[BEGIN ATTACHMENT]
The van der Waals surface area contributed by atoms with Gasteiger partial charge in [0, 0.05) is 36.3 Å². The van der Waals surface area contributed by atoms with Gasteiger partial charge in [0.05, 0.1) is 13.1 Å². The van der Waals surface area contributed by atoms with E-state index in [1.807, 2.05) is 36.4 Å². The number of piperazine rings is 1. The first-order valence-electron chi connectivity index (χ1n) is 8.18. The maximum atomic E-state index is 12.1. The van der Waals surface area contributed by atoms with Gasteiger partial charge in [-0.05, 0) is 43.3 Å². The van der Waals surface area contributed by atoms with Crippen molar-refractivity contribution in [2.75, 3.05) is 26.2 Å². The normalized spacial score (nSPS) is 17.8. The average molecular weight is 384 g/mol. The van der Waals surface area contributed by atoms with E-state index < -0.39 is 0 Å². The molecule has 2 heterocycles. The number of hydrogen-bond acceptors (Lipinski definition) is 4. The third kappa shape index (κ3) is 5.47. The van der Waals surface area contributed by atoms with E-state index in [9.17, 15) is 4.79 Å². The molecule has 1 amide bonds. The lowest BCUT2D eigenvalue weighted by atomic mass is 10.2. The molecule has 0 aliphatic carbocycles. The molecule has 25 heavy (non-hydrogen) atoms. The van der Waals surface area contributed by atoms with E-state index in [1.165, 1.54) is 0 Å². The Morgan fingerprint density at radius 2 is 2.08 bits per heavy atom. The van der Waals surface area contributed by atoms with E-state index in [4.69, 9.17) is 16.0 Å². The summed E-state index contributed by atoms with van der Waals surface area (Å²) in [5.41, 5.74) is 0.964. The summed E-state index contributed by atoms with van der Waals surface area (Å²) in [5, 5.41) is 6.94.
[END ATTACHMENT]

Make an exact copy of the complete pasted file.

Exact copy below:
The van der Waals surface area contributed by atoms with Gasteiger partial charge in [0, 0.05) is 36.3 Å². The van der Waals surface area contributed by atoms with Gasteiger partial charge in [0.05, 0.1) is 13.1 Å². The van der Waals surface area contributed by atoms with E-state index in [1.807, 2.05) is 36.4 Å². The number of piperazine rings is 1. The first-order valence-electron chi connectivity index (χ1n) is 8.18. The maximum atomic E-state index is 12.1. The van der Waals surface area contributed by atoms with Gasteiger partial charge in [-0.05, 0) is 43.3 Å². The van der Waals surface area contributed by atoms with Crippen molar-refractivity contribution in [2.75, 3.05) is 26.2 Å². The normalized spacial score (nSPS) is 17.8. The average molecular weight is 384 g/mol. The van der Waals surface area contributed by atoms with E-state index < -0.39 is 0 Å². The molecule has 2 heterocycles. The number of hydrogen-bond acceptors (Lipinski definition) is 4. The third kappa shape index (κ3) is 5.47. The van der Waals surface area contributed by atoms with E-state index in [9.17, 15) is 4.79 Å². The molecule has 1 amide bonds. The lowest BCUT2D eigenvalue weighted by atomic mass is 10.2. The molecule has 0 aliphatic carbocycles. The molecule has 25 heavy (non-hydrogen) atoms. The van der Waals surface area contributed by atoms with E-state index in [1.165, 1.54) is 0 Å². The Morgan fingerprint density at radius 2 is 2.08 bits per heavy atom. The van der Waals surface area contributed by atoms with E-state index in [4.69, 9.17) is 16.0 Å². The summed E-state index contributed by atoms with van der Waals surface area (Å²) in [5.41, 5.74) is 0.964. The summed E-state index contributed by atoms with van der Waals surface area (Å²) in [5, 5.41) is 6.94.